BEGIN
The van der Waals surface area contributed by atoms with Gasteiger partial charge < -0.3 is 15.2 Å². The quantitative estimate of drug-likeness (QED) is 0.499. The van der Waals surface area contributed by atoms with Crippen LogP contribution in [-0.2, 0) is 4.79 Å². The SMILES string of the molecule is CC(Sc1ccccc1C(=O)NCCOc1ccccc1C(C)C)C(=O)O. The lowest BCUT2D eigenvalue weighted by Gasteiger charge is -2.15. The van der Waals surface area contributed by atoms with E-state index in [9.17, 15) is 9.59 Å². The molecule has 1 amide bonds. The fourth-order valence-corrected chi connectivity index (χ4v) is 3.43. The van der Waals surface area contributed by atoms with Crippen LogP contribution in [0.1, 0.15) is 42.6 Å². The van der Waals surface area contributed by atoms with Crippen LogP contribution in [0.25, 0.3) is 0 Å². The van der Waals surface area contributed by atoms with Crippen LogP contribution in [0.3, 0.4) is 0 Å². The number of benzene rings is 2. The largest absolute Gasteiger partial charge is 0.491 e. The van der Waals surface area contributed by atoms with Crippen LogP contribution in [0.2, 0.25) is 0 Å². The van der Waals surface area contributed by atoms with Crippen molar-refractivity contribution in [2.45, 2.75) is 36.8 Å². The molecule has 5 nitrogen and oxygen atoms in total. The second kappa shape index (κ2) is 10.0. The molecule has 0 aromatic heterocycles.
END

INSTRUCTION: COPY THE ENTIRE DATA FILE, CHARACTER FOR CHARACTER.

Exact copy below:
The van der Waals surface area contributed by atoms with Gasteiger partial charge < -0.3 is 15.2 Å². The quantitative estimate of drug-likeness (QED) is 0.499. The van der Waals surface area contributed by atoms with Crippen LogP contribution in [-0.2, 0) is 4.79 Å². The SMILES string of the molecule is CC(Sc1ccccc1C(=O)NCCOc1ccccc1C(C)C)C(=O)O. The lowest BCUT2D eigenvalue weighted by Gasteiger charge is -2.15. The van der Waals surface area contributed by atoms with E-state index in [9.17, 15) is 9.59 Å². The molecule has 1 amide bonds. The fourth-order valence-corrected chi connectivity index (χ4v) is 3.43. The van der Waals surface area contributed by atoms with Crippen LogP contribution in [0.1, 0.15) is 42.6 Å². The van der Waals surface area contributed by atoms with Crippen LogP contribution in [0.25, 0.3) is 0 Å². The van der Waals surface area contributed by atoms with Crippen LogP contribution in [0.3, 0.4) is 0 Å². The number of benzene rings is 2. The largest absolute Gasteiger partial charge is 0.491 e. The van der Waals surface area contributed by atoms with Crippen LogP contribution in [0.2, 0.25) is 0 Å². The van der Waals surface area contributed by atoms with Crippen molar-refractivity contribution in [2.45, 2.75) is 36.8 Å². The molecule has 5 nitrogen and oxygen atoms in total. The second kappa shape index (κ2) is 10.0. The molecule has 0 aromatic heterocycles.